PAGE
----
“‘At the end of the day, if you’re on public assistance, you shouldn’t be using taxpayer dollars to consume junk food that leads to additional health problems and more taxpayer assistance to address those problems.’”
According to a 2007 report by the U.S. Department of Agriculture, “no evidence exists which indicates that food stamp benefits directly contribute to poor food choices and negative dietary outcomes, such as obesity.”
The report continued, “there is no strong research-based evidence to support restricting food stamp benefits. Food stamp recipients are no more likely than higher income consumers to choose foods with little nutritional value; thus the basis for singling out low-income food stamp recipients and restricting their food choices is not clear.”
Butt, intentionally or not, ignores two major problems with the bill. The first is that people who receive foods stamps are low-income and the food stamp money they receive is not enough to purchase healthier foods.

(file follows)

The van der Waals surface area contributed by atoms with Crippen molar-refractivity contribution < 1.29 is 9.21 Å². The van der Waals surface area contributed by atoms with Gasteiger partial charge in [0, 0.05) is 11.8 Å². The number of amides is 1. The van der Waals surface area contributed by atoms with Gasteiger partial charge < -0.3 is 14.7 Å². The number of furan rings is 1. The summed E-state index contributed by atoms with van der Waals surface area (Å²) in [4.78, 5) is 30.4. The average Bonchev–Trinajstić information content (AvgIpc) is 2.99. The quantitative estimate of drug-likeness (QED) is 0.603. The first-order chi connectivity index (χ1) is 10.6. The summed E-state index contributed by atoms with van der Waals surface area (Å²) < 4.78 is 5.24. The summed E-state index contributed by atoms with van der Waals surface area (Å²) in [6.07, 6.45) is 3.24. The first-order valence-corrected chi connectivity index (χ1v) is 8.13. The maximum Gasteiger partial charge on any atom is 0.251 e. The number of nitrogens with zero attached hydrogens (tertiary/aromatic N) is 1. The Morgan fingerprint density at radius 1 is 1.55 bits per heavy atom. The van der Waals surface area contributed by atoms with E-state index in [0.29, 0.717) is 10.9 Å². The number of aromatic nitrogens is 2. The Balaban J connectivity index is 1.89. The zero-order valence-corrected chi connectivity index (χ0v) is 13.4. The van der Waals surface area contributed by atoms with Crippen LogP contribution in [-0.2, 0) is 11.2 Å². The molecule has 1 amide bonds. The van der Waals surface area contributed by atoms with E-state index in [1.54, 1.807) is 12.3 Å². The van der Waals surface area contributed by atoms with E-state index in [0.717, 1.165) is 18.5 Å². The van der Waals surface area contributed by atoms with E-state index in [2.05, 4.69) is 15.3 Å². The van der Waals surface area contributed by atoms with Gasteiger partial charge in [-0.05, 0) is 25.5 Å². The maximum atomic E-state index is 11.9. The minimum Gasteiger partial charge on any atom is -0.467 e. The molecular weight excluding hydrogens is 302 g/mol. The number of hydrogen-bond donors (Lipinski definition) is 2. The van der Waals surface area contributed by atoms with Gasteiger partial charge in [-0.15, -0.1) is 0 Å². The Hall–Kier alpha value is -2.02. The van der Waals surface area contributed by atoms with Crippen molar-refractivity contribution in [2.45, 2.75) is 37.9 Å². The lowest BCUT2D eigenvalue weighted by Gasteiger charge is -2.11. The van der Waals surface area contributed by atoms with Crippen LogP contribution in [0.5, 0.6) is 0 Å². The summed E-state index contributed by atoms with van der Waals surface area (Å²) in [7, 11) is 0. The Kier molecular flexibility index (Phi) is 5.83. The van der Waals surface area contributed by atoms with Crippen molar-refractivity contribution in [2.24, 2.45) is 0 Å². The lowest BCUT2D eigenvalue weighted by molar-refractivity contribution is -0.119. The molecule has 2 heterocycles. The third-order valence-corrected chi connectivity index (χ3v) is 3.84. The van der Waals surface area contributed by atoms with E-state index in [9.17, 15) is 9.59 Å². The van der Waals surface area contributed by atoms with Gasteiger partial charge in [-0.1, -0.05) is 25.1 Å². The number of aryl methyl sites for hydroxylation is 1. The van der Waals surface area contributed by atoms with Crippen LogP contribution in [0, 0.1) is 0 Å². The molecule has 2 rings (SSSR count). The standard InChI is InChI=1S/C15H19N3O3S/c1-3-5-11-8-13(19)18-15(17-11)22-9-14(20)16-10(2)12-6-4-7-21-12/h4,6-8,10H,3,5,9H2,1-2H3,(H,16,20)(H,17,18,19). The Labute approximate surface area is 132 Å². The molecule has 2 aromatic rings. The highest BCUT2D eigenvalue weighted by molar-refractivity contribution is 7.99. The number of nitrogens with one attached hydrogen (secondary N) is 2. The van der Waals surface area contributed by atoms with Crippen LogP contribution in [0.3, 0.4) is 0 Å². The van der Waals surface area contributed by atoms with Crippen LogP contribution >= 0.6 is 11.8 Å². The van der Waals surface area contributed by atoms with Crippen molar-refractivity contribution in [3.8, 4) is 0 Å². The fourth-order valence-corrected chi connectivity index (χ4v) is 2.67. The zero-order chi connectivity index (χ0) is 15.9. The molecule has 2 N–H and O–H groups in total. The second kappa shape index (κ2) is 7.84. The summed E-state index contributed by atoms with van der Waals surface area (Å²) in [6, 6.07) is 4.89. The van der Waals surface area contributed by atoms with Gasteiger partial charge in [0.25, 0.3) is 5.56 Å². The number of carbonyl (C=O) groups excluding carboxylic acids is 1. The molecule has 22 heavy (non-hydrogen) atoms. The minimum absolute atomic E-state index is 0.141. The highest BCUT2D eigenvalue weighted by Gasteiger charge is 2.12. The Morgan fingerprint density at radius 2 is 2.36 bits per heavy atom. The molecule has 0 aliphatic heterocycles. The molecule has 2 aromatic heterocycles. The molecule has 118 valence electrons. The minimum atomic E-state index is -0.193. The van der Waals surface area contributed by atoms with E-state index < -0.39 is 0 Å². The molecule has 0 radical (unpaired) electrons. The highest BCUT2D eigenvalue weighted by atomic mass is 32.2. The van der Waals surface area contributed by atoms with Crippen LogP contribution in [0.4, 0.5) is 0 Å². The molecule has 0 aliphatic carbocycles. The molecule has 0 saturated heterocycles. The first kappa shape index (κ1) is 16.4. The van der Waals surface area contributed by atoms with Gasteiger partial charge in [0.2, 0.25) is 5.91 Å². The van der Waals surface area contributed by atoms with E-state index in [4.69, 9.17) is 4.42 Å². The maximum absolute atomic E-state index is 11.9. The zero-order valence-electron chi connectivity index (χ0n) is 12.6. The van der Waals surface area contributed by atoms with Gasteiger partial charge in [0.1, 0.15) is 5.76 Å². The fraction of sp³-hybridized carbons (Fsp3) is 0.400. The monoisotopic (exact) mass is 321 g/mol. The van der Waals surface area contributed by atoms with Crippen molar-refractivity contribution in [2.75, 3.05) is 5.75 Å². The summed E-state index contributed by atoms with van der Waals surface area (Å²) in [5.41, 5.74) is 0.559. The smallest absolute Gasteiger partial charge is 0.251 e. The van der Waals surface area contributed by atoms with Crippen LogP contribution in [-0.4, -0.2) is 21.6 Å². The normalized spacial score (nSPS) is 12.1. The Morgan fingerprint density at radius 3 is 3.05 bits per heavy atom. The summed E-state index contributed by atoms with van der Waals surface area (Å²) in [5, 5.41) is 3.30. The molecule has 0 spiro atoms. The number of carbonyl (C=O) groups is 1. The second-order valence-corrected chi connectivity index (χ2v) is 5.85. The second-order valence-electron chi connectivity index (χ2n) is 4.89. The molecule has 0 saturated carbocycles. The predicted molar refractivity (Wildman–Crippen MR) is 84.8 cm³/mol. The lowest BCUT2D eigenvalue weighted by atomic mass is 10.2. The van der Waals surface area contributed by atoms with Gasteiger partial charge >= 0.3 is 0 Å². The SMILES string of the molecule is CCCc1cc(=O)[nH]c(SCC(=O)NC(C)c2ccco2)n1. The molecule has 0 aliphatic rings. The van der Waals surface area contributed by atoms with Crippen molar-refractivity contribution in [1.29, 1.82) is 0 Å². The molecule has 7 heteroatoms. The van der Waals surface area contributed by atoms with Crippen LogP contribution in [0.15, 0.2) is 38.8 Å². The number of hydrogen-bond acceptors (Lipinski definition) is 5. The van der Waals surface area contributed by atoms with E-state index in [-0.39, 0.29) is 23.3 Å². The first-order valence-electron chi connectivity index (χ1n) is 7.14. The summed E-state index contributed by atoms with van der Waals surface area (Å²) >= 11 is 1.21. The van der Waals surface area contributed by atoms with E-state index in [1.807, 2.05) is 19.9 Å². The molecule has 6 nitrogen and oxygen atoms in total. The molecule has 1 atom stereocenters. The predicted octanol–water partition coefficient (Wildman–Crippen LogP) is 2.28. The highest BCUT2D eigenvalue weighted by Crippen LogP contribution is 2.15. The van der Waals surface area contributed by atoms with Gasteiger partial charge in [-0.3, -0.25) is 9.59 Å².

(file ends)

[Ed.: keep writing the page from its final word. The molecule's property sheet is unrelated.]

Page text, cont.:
According to The Center on Budget and Policy Priorities (CBPP), “The average Supplemental Nutrition Assistance Program (SNAP) recipient receives about $127 a month … or about $4.23 a day, $1.41 per meal…”
Fresh fruits and vegetables, as well as lean proteins, cost more and that’s if families have access to those foods, as many SNAP recipients live in food deserts.
The second thing Butt doesn’t acknowledge is that the overwhelming majority of SNAP recipients work and therefore pay taxes. Butt’s claim that SNAP recipients are receiving money that other people have earned is not 100 percent true as they are also paying into the system that they’re using.
An argument can surely be made that providing money for people to buy junk food is counterproductive to maintaining the health and wellness of the public. However, without solving the problems of food deserts, food costs and access to housing and resources, it’s illogical to restrict access to certain foods for those that already have limited options on what they can consume.